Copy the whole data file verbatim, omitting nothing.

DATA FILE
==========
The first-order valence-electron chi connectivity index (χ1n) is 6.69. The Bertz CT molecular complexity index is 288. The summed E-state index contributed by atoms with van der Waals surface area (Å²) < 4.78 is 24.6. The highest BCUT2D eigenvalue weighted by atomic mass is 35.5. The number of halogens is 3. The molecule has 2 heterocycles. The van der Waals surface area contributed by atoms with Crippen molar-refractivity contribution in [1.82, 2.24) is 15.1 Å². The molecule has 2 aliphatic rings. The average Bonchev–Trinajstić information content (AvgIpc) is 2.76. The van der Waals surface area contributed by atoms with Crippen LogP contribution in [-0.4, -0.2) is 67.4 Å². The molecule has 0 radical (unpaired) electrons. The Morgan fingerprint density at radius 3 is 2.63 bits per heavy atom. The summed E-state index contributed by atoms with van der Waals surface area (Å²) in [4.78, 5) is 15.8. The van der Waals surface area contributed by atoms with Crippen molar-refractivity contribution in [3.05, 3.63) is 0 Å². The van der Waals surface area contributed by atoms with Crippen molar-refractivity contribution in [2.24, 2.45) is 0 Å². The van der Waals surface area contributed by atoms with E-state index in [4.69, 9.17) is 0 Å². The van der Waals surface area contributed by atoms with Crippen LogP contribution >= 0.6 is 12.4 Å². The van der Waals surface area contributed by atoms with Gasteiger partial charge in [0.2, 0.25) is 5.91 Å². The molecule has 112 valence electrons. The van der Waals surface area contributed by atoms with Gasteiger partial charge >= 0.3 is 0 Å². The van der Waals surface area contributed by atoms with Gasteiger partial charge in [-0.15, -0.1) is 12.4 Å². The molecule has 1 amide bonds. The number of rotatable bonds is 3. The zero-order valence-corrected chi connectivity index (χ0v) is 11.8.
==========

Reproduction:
The first-order valence-electron chi connectivity index (χ1n) is 6.69. The Bertz CT molecular complexity index is 288. The summed E-state index contributed by atoms with van der Waals surface area (Å²) < 4.78 is 24.6. The highest BCUT2D eigenvalue weighted by atomic mass is 35.5. The number of halogens is 3. The molecule has 2 heterocycles. The van der Waals surface area contributed by atoms with Crippen molar-refractivity contribution in [1.82, 2.24) is 15.1 Å². The molecule has 2 aliphatic rings. The average Bonchev–Trinajstić information content (AvgIpc) is 2.76. The van der Waals surface area contributed by atoms with Crippen LogP contribution in [-0.4, -0.2) is 67.4 Å². The molecule has 0 radical (unpaired) electrons. The Morgan fingerprint density at radius 3 is 2.63 bits per heavy atom. The summed E-state index contributed by atoms with van der Waals surface area (Å²) in [4.78, 5) is 15.8. The van der Waals surface area contributed by atoms with Crippen molar-refractivity contribution in [3.05, 3.63) is 0 Å². The van der Waals surface area contributed by atoms with Crippen molar-refractivity contribution in [2.24, 2.45) is 0 Å². The van der Waals surface area contributed by atoms with E-state index in [4.69, 9.17) is 0 Å². The van der Waals surface area contributed by atoms with Crippen LogP contribution >= 0.6 is 12.4 Å². The van der Waals surface area contributed by atoms with Gasteiger partial charge in [0.2, 0.25) is 5.91 Å². The molecule has 112 valence electrons. The van der Waals surface area contributed by atoms with Gasteiger partial charge >= 0.3 is 0 Å². The van der Waals surface area contributed by atoms with Gasteiger partial charge in [-0.15, -0.1) is 12.4 Å². The molecule has 1 amide bonds. The number of rotatable bonds is 3. The zero-order valence-corrected chi connectivity index (χ0v) is 11.8.